The creative industry has been dealt a huge blow following the death of musician and broadcaster Sweeney Chimkango.
His death comes barely a week after the country also lost veteran storyteller and writer Nancy Phiri, who was laid to rest last Friday and Springs founder Jomo Nkunika, who died in Mexico and will be laid to rest today in United States of America.
His brother MacDonald confirmed yesterday that Sweeney died of Covid at Blantyre Adventist Hospital.
The talented musician, who was until his death acting Controller of Programmes at Malawi Broadcasting Corporation (MBC, will be laid to rest today at Makwasa in Thyolo District.
MacDonald, who has backed several musicians in the country, said he was at a loss with his brother’s death.
“He was my mentor in music. I grew up with him when he was a teacher and I learnt the guitar from him. He was my teacher and a loving brother,” he said.
Several artists yesterday expressed shock at Sweeney’s death.
Artist and broadcaster Willy Soko described Sweeney as a fine TV producer and presenter and that he was a great composer and singer.
“He had a fine voice and he was a good guitarist. His passing on closes the chapter of Christ in Songs Quartet because he was the only remaining member of the group,” Soko said.
Musicians Union of Malawi President, Gloria Manong’a, said the creative industry was shocked with Sweeney’s death, describing him as one of the pioneers of gospel music.
“You cannot talk of gospel music without mentioning the name Sweeney. He did a lot for the industry and taught a lot of musicians. We will miss him,” Manong’a said.
Veteran musician and former member of Parliament Allan Ngumuya said he started singing in the same years with Sweeny and that he wrote him a song ‘Pamene’ which is in the album Tidzikumbukira.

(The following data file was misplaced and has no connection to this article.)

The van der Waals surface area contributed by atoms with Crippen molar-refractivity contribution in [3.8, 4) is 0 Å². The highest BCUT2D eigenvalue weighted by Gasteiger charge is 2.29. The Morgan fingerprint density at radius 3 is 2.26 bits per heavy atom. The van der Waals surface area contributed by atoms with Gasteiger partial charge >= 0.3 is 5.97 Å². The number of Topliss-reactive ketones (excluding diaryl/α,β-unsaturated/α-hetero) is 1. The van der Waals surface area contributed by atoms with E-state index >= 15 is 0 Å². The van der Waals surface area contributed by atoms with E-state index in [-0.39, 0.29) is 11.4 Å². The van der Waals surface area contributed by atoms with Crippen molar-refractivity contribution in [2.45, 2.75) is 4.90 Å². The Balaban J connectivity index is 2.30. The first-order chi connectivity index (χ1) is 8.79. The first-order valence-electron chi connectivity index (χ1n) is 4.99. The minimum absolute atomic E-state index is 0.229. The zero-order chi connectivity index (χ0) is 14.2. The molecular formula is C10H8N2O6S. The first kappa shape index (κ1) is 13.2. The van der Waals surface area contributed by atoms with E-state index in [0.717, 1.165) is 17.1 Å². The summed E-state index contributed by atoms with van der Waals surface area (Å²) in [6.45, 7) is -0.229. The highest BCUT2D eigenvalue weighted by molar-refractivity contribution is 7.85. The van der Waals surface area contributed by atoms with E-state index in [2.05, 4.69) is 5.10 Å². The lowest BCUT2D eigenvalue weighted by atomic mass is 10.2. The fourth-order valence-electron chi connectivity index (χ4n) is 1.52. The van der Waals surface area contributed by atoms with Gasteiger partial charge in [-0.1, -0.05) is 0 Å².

“Sweeney to me was more than a friend. Our producer was the late Patrick Khoza at Studio K. If you listen to his music, it is powerful sound which talks to you and his music is rich in vocals and arrangements,” Ngumuya said.
Born on August 18 1963, Sweeney is survived by a wife and four children.
A graduate from University of Malawi, Sweeny was one of the people who showed to the world that inability was not disability as he went all the way and armed with his musical skills, he inspired a lot of people.
Sweeney entertained people with his music in the late 1990s and went on to release three albums as a solo artist namely Yendanibe, Mfumu Ya Luntha and Paulendo.
However, due to pressure of work he was not active in terms of performances in recent years and he admitted to the media in 2019 that he was missing the stage and that it was high time he released new songs.
“I was listening to ‘Bwenzi’ from my second album. I was amazed how Studio K in Blantyre recorded and produced it. It was so perfect. I bet some of my music still stands the test of time,” he told The Nation then.
Sweeny said music was his passion but it was not easy for him with work as a broadcaster.
“It is hard so to say. It is kind of running away from yourself. It is something which is weird indeed to imagine oneself not just doing music anymore. However, I am now singing with my children who are learning singing,” he said then.
Former Musicians Association of Malawi president Wellington Chatepa said he cannot talk about his music without mentioning the name Sweeney.
Chatepa only got serious with music after college when he converted to Seventh Day Adventist in the 1980s.
“I got significantly inspired by colleagues like Sweeney Chimkango and his Christ in Song Quartet and several others that stole my heart in a relatively new way of worshiping God in song. I am devastated with Sweeny’s death, he was an icon,” he said.
Music Crossroads Academy teacher and drummer Eric Mwalwanda recalls that, before joining TVM, now MBC, Sweeney was a teacher and that he taught him at Namatapa Primary School in Blantyre.